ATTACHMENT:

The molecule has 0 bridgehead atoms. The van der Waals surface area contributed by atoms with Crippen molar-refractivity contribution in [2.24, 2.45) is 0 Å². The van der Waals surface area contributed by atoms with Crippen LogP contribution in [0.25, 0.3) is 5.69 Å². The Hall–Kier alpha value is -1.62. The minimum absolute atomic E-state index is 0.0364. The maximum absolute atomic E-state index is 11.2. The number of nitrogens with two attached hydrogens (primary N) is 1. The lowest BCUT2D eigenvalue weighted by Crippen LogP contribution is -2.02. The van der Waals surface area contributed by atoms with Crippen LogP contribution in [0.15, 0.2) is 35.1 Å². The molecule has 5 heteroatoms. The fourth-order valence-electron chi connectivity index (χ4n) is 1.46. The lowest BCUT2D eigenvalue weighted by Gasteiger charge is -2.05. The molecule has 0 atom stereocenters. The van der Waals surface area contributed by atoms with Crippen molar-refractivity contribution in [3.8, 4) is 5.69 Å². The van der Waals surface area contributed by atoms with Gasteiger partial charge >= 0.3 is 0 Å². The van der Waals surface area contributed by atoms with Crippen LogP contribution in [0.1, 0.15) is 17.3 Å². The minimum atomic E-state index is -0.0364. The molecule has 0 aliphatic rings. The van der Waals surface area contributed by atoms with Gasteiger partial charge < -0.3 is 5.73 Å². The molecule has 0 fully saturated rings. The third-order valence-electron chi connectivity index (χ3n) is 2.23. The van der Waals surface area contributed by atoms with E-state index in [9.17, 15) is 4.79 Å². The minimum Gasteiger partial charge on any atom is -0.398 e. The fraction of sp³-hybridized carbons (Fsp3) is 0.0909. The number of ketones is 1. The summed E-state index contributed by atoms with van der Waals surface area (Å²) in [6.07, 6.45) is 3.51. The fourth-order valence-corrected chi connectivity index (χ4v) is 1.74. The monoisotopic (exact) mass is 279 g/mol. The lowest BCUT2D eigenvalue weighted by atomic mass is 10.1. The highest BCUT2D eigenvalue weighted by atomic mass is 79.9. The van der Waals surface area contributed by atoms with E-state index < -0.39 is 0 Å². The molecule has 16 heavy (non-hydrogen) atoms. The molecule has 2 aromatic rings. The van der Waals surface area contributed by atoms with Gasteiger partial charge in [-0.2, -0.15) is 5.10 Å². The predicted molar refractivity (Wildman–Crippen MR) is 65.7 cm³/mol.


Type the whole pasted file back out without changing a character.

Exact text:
The molecule has 0 bridgehead atoms. The van der Waals surface area contributed by atoms with Crippen molar-refractivity contribution in [2.24, 2.45) is 0 Å². The van der Waals surface area contributed by atoms with Crippen LogP contribution in [0.25, 0.3) is 5.69 Å². The Hall–Kier alpha value is -1.62. The minimum absolute atomic E-state index is 0.0364. The maximum absolute atomic E-state index is 11.2. The number of nitrogens with two attached hydrogens (primary N) is 1. The lowest BCUT2D eigenvalue weighted by Crippen LogP contribution is -2.02. The van der Waals surface area contributed by atoms with Crippen LogP contribution in [0.15, 0.2) is 35.1 Å². The molecule has 5 heteroatoms. The fourth-order valence-electron chi connectivity index (χ4n) is 1.46. The lowest BCUT2D eigenvalue weighted by Gasteiger charge is -2.05. The molecule has 0 atom stereocenters. The van der Waals surface area contributed by atoms with Crippen molar-refractivity contribution in [3.8, 4) is 5.69 Å². The van der Waals surface area contributed by atoms with Gasteiger partial charge >= 0.3 is 0 Å². The van der Waals surface area contributed by atoms with Crippen LogP contribution in [0.1, 0.15) is 17.3 Å². The minimum atomic E-state index is -0.0364. The molecule has 0 aliphatic rings. The van der Waals surface area contributed by atoms with Gasteiger partial charge < -0.3 is 5.73 Å². The molecule has 0 fully saturated rings. The third-order valence-electron chi connectivity index (χ3n) is 2.23. The van der Waals surface area contributed by atoms with E-state index in [9.17, 15) is 4.79 Å². The minimum Gasteiger partial charge on any atom is -0.398 e. The fraction of sp³-hybridized carbons (Fsp3) is 0.0909. The number of ketones is 1. The summed E-state index contributed by atoms with van der Waals surface area (Å²) in [6.07, 6.45) is 3.51. The fourth-order valence-corrected chi connectivity index (χ4v) is 1.74. The monoisotopic (exact) mass is 279 g/mol. The lowest BCUT2D eigenvalue weighted by atomic mass is 10.1. The highest BCUT2D eigenvalue weighted by atomic mass is 79.9. The van der Waals surface area contributed by atoms with E-state index < -0.39 is 0 Å². The molecule has 16 heavy (non-hydrogen) atoms. The molecule has 2 aromatic rings. The van der Waals surface area contributed by atoms with Gasteiger partial charge in [-0.2, -0.15) is 5.10 Å². The predicted molar refractivity (Wildman–Crippen MR) is 65.7 cm³/mol.